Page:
Saturday, November 23, 2019

Congregational singing and the accents of the Old Testament

This morning I awoke with Isaiah 12 as an ear-worm. And a voice said to me, Write about this music.
Isaiah 12 for congregational singing
Isaiah 12 is the psalm for the lectionary in year C, the 23rd Sunday after Pentecost.

What this music proves is that singing the Old Testament from the deciphering key of Suzanne Haïk-Vantoura does not have to be confined to the professionals as she did in her thorough foray into North America via Chanticleer and NPR. The high performance standard is wonderful indeed, but it runs the risk of having the music be forgotten and this music should not be forgotten.

In earlier days at the Church of St Barnabas in Victoria, I had used the music to read the lesson from the Old Testament, with one or more readers depending on the story. I have used it for psalms. This is the first time I have provided a version for congregation. It was noted on the prior Sunday, sketched by Monday, revised by Tuesday, announcement prepared for the Wednesday deadline and discussed as to possible performance practice with the director. The discussion was an eye-opener for me as to how music develops and how to think about performance. Other than the email trail with the director, I did not prepare the choir or give any feedback. I heard it for the first time on the appointed day a week after first sketching it. The translation is from Bob's Bible for the music.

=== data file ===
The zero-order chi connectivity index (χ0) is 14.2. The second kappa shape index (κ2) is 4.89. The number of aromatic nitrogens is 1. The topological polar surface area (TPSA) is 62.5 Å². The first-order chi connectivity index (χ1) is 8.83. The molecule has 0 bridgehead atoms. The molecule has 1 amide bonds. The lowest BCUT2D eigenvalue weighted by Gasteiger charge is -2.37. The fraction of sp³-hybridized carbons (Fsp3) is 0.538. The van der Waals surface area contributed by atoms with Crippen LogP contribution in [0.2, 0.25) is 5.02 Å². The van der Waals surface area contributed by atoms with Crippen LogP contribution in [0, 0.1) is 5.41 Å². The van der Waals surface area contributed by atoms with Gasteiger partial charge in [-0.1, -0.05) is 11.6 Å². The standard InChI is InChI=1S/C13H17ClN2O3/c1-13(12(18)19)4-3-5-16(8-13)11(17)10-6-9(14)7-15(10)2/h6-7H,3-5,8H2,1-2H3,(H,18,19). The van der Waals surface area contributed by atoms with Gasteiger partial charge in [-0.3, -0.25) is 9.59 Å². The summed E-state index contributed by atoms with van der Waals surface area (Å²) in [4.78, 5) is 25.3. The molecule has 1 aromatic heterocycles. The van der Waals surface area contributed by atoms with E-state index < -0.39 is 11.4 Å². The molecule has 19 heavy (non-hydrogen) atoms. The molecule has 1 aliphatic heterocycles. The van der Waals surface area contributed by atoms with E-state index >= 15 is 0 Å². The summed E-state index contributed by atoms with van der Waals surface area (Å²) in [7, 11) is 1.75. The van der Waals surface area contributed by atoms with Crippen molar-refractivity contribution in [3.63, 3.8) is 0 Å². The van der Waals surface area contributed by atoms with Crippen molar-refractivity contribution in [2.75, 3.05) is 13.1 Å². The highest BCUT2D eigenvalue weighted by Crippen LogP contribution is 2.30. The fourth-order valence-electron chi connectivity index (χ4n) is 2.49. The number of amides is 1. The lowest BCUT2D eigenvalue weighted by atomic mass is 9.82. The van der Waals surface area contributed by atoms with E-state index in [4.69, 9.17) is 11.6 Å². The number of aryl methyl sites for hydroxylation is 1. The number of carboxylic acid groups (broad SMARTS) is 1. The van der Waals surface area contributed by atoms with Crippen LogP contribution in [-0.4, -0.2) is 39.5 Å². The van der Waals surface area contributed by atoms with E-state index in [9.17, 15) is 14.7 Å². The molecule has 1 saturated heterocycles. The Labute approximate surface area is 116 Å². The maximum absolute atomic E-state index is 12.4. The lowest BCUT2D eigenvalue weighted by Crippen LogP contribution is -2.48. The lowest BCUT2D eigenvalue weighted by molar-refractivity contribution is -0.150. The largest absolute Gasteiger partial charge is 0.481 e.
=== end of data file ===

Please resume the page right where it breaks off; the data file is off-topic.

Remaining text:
Here is the world premiere of Isaiah 12 sung by the congregation and choir of St John the Divine Church in Victoria conducted by David Stratkauskis. The cantor is Macrae choral scholar Anne van der Sloot.



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